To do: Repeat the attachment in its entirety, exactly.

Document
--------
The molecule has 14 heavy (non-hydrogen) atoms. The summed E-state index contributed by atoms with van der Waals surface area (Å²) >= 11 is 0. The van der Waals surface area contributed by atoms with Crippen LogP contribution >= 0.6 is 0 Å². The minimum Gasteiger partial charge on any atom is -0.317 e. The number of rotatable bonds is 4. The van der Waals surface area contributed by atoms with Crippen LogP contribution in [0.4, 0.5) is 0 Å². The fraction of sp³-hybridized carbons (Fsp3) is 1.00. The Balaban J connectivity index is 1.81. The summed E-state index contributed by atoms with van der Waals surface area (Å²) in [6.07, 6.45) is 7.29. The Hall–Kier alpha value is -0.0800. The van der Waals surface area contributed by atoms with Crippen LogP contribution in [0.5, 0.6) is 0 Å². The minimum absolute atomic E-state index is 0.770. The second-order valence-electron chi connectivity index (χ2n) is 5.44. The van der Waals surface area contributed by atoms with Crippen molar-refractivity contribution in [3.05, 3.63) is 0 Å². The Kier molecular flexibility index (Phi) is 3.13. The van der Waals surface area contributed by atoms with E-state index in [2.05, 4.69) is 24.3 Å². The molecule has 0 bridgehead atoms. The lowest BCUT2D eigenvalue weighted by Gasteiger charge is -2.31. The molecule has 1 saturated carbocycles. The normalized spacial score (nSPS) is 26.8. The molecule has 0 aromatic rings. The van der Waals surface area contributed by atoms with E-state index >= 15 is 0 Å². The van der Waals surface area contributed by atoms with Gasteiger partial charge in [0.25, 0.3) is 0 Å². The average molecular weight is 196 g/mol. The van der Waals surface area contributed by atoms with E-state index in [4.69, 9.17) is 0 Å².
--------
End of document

The molecule has 14 heavy (non-hydrogen) atoms. The summed E-state index contributed by atoms with van der Waals surface area (Å²) >= 11 is 0. The van der Waals surface area contributed by atoms with Crippen LogP contribution >= 0.6 is 0 Å². The minimum Gasteiger partial charge on any atom is -0.317 e. The number of rotatable bonds is 4. The van der Waals surface area contributed by atoms with Crippen LogP contribution in [0.4, 0.5) is 0 Å². The fraction of sp³-hybridized carbons (Fsp3) is 1.00. The Balaban J connectivity index is 1.81. The summed E-state index contributed by atoms with van der Waals surface area (Å²) in [6.07, 6.45) is 7.29. The Hall–Kier alpha value is -0.0800. The van der Waals surface area contributed by atoms with Crippen LogP contribution in [0.5, 0.6) is 0 Å². The minimum absolute atomic E-state index is 0.770. The second-order valence-electron chi connectivity index (χ2n) is 5.44. The van der Waals surface area contributed by atoms with Crippen molar-refractivity contribution in [3.05, 3.63) is 0 Å². The Kier molecular flexibility index (Phi) is 3.13. The van der Waals surface area contributed by atoms with E-state index in [2.05, 4.69) is 24.3 Å². The molecule has 0 bridgehead atoms. The lowest BCUT2D eigenvalue weighted by Gasteiger charge is -2.31. The molecule has 1 saturated carbocycles. The normalized spacial score (nSPS) is 26.8. The molecule has 0 aromatic rings. The van der Waals surface area contributed by atoms with E-state index >= 15 is 0 Å². The van der Waals surface area contributed by atoms with Gasteiger partial charge in [0.25, 0.3) is 0 Å². The average molecular weight is 196 g/mol. The van der Waals surface area contributed by atoms with E-state index in [4.69, 9.17) is 0 Å².